The Missouri Eating Disorders Association is one agency which provides education, resources and advocacy to bring understanding and support to those treating or affected by the disease.

(via Flickr/mike matney)

A group called Missourians for Equality is interested in gathering petition signatures for a ballot measure which would make it illegal to discriminate on the basis of sexual orientation.

Plus, St. Louis firefighters won a big decision in the Missouri Supreme Court.  The ruling allows them to live outside city limits if they’ve been with the department for at least seven years.

Those are just a couple of the topics for our monthly legal roundtable.  Host Don Marsh talked with a panel of legal experts including:

(Courtesy: The Grannie Annie)

Public radio listeners are familiar with weekly Friday segments from StoryCorps in which family members and close friends talk with one another, sharing memorable stories.

And as we head into the holiday season and families begin to gather, we’re reminded of opportunities to take full advantage of documenting and preserving family histories and stories.

(via Flickr/SodanieChea)

Within approximately the last twenty years, Missouri ranks among the worst states in which the gap between rich and middle-income households has widened.  That’s according to a new report by the Center on Budget and Policy Priorities and the Economic Policy Institute.

As we approach the Thanksgiving holiday, we also take note of the report’s finding in which the gap between the very richest and the poor is even larger with the top 5 percent of Missouri households having an average income 11.7 times that of the bottom fifth.

Evan C. Parker / Via Flickr

The lame duck Congress is now in session and while historically known as a time of inaction, the large task of avoiding the “fiscal cliff” is ever-present.

The fiscal cliff is a combination of tax increases and spending cuts which would take effect on January 1, 2013, primarily due to the expiration of the Bush-era tax cuts.

Host Don Marsh talked with Rob Koenig, the St. Louis Beacon’s Washington D.C. correspondent.

(Judy Schmidt, James Gathany / CDC)

On November 6, 2012, Missouri voters overwhelmingly approved Proposition E, which prohibited the Governor or any state agency from establishing or operating a state-based health insurance exchange without legislative or citizen approval.

The Affordable Care Act, however, moves on toward full implementation in 2014.

Host Don Marsh talked with Sidney Watson, Professor of Law at Saint Louis University’s Health Law Policy Center, and Ryan Barker, Director of Health Policy for the Missouri Foundation for Health.

Don Crinklaw

Many St. Louisans remember Elaine Viets from her time as a columnist for the St. Louis Post Dispatch.

In the 15 years since she left the city, she has become a prolific and New York Times best-selling author of mystery novels.

One of Viets’ series features St. Louis mystery shopper Josie Marcus.  The series debuted in October 2005 with “Dying in Style.”  “Murder Is a Piece of Cake" is her eighth adventure.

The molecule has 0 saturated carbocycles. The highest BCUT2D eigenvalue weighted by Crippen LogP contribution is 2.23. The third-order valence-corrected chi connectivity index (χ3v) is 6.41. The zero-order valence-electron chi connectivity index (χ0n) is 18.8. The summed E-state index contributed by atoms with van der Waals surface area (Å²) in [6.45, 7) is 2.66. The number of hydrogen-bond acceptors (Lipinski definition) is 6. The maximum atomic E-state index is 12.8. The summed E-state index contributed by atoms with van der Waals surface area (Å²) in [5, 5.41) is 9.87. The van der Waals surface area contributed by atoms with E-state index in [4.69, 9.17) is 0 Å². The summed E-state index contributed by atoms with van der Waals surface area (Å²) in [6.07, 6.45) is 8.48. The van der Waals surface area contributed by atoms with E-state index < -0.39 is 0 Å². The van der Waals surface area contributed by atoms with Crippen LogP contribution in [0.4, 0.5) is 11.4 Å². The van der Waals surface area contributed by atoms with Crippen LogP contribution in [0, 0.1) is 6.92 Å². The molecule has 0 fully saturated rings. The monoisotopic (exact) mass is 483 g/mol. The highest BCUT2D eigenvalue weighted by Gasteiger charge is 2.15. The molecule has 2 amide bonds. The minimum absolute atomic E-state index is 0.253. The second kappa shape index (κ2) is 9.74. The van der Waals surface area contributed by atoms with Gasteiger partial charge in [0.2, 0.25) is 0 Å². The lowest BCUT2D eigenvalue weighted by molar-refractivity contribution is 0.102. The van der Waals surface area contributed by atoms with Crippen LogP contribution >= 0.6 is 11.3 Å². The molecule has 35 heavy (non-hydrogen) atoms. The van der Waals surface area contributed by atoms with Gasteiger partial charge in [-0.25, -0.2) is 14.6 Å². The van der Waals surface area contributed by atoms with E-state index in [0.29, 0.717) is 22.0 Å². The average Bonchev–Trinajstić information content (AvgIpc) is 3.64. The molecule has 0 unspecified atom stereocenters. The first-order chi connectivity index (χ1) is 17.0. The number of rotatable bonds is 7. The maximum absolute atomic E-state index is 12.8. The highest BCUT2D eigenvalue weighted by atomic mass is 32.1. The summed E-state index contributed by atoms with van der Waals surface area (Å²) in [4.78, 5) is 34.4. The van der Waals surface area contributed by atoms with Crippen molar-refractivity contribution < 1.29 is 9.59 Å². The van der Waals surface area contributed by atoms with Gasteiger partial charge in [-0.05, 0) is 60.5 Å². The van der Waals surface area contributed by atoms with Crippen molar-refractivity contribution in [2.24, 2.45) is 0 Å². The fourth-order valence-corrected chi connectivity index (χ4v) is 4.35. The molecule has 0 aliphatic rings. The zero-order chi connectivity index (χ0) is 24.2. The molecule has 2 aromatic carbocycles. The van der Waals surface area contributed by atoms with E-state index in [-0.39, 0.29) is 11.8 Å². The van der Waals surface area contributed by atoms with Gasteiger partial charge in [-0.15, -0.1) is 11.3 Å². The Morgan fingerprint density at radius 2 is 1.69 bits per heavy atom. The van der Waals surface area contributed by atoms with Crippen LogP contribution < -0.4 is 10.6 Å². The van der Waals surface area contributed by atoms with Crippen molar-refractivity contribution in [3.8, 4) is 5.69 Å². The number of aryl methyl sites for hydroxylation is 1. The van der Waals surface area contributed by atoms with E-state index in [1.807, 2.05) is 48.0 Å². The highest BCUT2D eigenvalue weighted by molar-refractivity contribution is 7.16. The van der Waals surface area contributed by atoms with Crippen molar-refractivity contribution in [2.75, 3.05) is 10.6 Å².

Host Don Marsh talked with Viets about her new book and experiences in St. Louis.

Related Events

(UPI/Rick Meyer)

The EF-5 tornado in Joplin, Missouri in May 2011 killed 161 people and a left city and its residents devastated.

Two filmmakers - Beth Pike and Erica Tremblay - have created films documenting the disaster, the fallout, and what they call a “remarkable recovery.”

Timothy Greenfield-Sanders

Thelma Golden is the Director and Chief Curator of The Studio Museum in Harlem.

Through art, Golden says, people can have a dialogue about race and culture.

This year, Golden is part of the Contemporary Art Museum’s Susan Sherman Annual Distinguished Speaker Series.

Host Don Marsh and St. Louis Public Radio fellowship producer Erin Williams talk with Thelma Golden about her career and work.

Related Event

The Bridgeman Art Library

The Mona Lisa and The Last Supper are two of the most well-known and recognizable paintings.

The Italian artist, Leonardo da Vinci, was not famous when he began painting The Last Supper in 1495 and he faced much professional uncertainty.  He was forty years old and had left several patrons dissatisfied with his work.

However, The Last Supper, a fifteen feet high by thirty feet wide work, is considered a masterpiece.  It depicts the last supper of Jesus with his disciples and the reaction to him saying he would be betrayed.

Jason Epperson

Jean King and Richard Baron first met in 1968, when the two joined forces to protest conditions and rent hikes in St. Louis public housing.

Together, they earned a reputation as “imaginative leaders” and community advocates, attracting the attention of author/filmmaker Daniel Blake Smith.

Robert Peterson / St. Louis Public Radio

The transition from active military service to civilian life can challenge veterans and put a strain on a city’s homelessness resources.

Ariana Tobin / St. Louis Public Radio

One of the most dramatic military stories of this young century is about the Navy Seal raid that killed Osama bin Laden, in May 2011.

Host Don Marsh talks with St. Louis native and journalist Mark Bowden, the author of the new book, “The Finish: The Killing of Osama Bin Laden.”

Bowden is best known for his 1999 best-selling book, “Black Hawk Down: A Story of Modern War,” which was later made into a film of the same title, directed by Ridley Scott.

Bowden’s new book about the raid of bin Laden’s compound is drawing praise.

(via Flickr/Martijn.Munneke)

Host Don Marsh talks with pianist and author Caroline Stoessinger.

Stoessinger is author of "A Century of Wisdom: Lessons from the Life of Alice Herz-Sommer, the World's Oldest Living Holocaust Survivor."

She is participating in the 34th Annual Jewish Book Festival.

Related Event

34th Annual Jewish Book Festival
November 4 – 15, 2012
Various Times
Jewish Community Center, 2 Millstone Campus Drive

(via Flickr/League of Women Voters of California)

Women are not a homogenous voting bloc in elections though their influence as a group plays a big role.

President Barack Obama carried 55 percent of the demographic on his way to re-election.

Host Don Marsh talks with two political experts about the role women played in the 2012 election cycle, both as voters and as candidates.

Marsh is joined by Dayna Stock, Manager of the Sue Shear Institute for Women in Public Life at the University of Missouri – St. Louis, and Gwyneth Williams, professor of political science at Webster University.

Robert Peterson / St. Louis Public Radio

The election is over and despite some predictions that the results would take a considerable amount of time to trickle in and may even be unknown for a few days, that was not the case.

Democratic U.S. Senator Claire McCaskill handedly won re-election, defeating Republican Congressman Todd Akin.

(via Flickr/Michael Velardo)

The number of heroin deaths in St. Louis County has decreased in recent months when compared to recent years, however, use of and addiction to the drug in the St. Louis area has grown to epidemic proportions.